We also see a change in the clematis trade, as I wrote before, towards spring sale of flowering plants. This started several years ago and this trade is still growing.
 
Apart from that, we do trial our new selections in the clematis collection, in full soil. When you see the difference between the plant shown on the picture above and the new introduction Clematis I AM® LADY Q, you would have been convinced which one to choose.
 
But, since I did the post with the picture above, we had a visit from a wholesale nursery that was unpatiently interested in that clematis. The reason is that this nursery want to trade clematis grown with a longer bamboo cane instead of the 90 cm (3 ft) we do.
 
Or, as we say in Holland: tomorrow everything is different.
 
Best wishes,
 
Wim
 
 
 
Wim S
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richardh View Drop Down
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  Quote richardh Quote  Post ReplyReply Direct Link To This Post Posted: 24 Jan 2008 at 10:28pm
I tend to agree with you ,Wim,on your earlier point regarding selling clematis,or indeed any other plant without flowers,becoming increasingly difficult.

Apart from a few local shows,where everything we take is in flower,most of our sales are now down to selling plants that we have in flower in our display garden,where we have about 300 different clematis including National Collection of Viticella

In reply to your input ,Peter,I think that the only way growers can vet new introductions is to trial plants in several different conditions. It is interesting that Wim states that in 'Boskoop we have peat soil'whilst here on the marsh in Lancashire we have alkaline soil with high ph. This can make quite a difference to flower colour and plant habit as can different feeding regimes.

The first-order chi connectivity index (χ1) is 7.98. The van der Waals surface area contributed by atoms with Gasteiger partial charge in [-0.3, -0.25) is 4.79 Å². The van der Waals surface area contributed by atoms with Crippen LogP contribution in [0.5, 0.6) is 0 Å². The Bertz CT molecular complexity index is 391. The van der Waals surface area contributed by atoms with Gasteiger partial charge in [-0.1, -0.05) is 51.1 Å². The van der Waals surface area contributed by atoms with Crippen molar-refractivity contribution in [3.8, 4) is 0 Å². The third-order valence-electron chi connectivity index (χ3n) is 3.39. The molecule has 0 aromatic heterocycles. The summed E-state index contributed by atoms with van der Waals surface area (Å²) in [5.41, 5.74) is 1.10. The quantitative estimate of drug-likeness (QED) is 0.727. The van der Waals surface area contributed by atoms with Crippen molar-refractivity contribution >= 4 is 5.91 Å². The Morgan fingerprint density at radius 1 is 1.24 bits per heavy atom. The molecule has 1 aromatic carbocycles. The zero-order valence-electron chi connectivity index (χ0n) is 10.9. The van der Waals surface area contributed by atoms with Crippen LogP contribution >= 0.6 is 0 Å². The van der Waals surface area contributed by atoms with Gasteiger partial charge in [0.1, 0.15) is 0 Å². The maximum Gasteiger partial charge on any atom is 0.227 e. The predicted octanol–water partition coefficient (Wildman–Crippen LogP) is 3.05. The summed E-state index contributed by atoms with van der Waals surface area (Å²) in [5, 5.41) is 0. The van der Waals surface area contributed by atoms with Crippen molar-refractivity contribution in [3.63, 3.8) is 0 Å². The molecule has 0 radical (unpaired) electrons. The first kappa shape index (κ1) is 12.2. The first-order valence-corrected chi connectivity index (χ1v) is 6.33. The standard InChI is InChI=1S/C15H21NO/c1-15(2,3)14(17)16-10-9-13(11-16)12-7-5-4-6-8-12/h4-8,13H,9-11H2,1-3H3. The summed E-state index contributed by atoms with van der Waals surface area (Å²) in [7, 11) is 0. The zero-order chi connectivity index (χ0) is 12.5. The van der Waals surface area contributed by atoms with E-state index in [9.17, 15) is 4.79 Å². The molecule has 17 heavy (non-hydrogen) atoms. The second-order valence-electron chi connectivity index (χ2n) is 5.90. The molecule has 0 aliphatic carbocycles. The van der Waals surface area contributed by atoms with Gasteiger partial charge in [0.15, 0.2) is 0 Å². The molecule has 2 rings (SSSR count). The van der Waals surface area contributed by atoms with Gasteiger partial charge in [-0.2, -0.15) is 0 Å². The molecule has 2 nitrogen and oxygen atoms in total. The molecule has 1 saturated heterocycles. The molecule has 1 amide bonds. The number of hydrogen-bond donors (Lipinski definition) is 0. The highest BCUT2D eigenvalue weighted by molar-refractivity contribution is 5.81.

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  Quote Peter Gooch Quote  Post ReplyReply Direct Link To This Post Posted: 26 Jan 2008 at 9:18am
I do think your right Wim and Richard. If you're at a show or on your nursery, you will always sell more plants if they are in flower because there is much greater chance of the impulse purchase even with people who have never tried clematis before.  I was just playing 'Devils Advocate' and I think we all realise that both 'Mienie Belle' and 'Jolly Good' are going to become staple plants in the display section of our nurseries and garden centres.  As growers what interests us is what will sell.
I will put my last point here though.  If Tons new viticella pictured at the top is going to recieve such praise and admiration from the non-commersial users on this site and possibly the wider public and if that plant does not fit into the criteria of our trialing programs, will we be loosing out as traders if we did not introduce that plant?      After all I guess we cant always be right!!!  Example would be 'Purpurea Plena Elegans' don't often see that in flower on a 90cm cane but we would be lost without that plant wouldn't we?
 
Not being too serious here, but its just interesting to see how easy it would be to loose out, on what would be a very good garden plant, if we as growers are not prepared to conceed that it might not be in flower on the cane. As we can see above the public have spoken.
Peter
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  Quote Peter Gooch Quote  Post ReplyReply Direct Link To This Post Posted: 26 Jan 2008 at 9:21am
Would like to add that I do respect both your opinions and believe that we as growers in general do have the publics best interests at heart when we select our new plants. Truly I dont mean any offence!
 
Peter
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ton hannink View Drop Down
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  Quote ton hannink Quote  Post ReplyReply Direct Link To This Post Posted: 26 Jan 2008 at 6:05pm
Peter, I did not throw away the plant because I have got such good admiration from the non-commersial users on this site and Gardenbuddies.
An other interesting seedling I have got is a viticella with the color of 'Westerplatte'.
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  Quote Peter Gooch Quote  Post ReplyReply Direct Link To This Post Posted: 30 Jan 2008 at 12:37pm
Thats great news Ton.  I love to see new cultivars coming along.  It so exciting to think that there are so many people out there breading new plants all the time and that one day they may be available to buy.
We have a clematis 'Pat Coleman' which was just found in someones back garden a few miles away and it has to be one of the most beautiful white early large flowered I have ever seen and we are really proud to have it in our nursery.
Keep it up folks we want your new plants!
Peter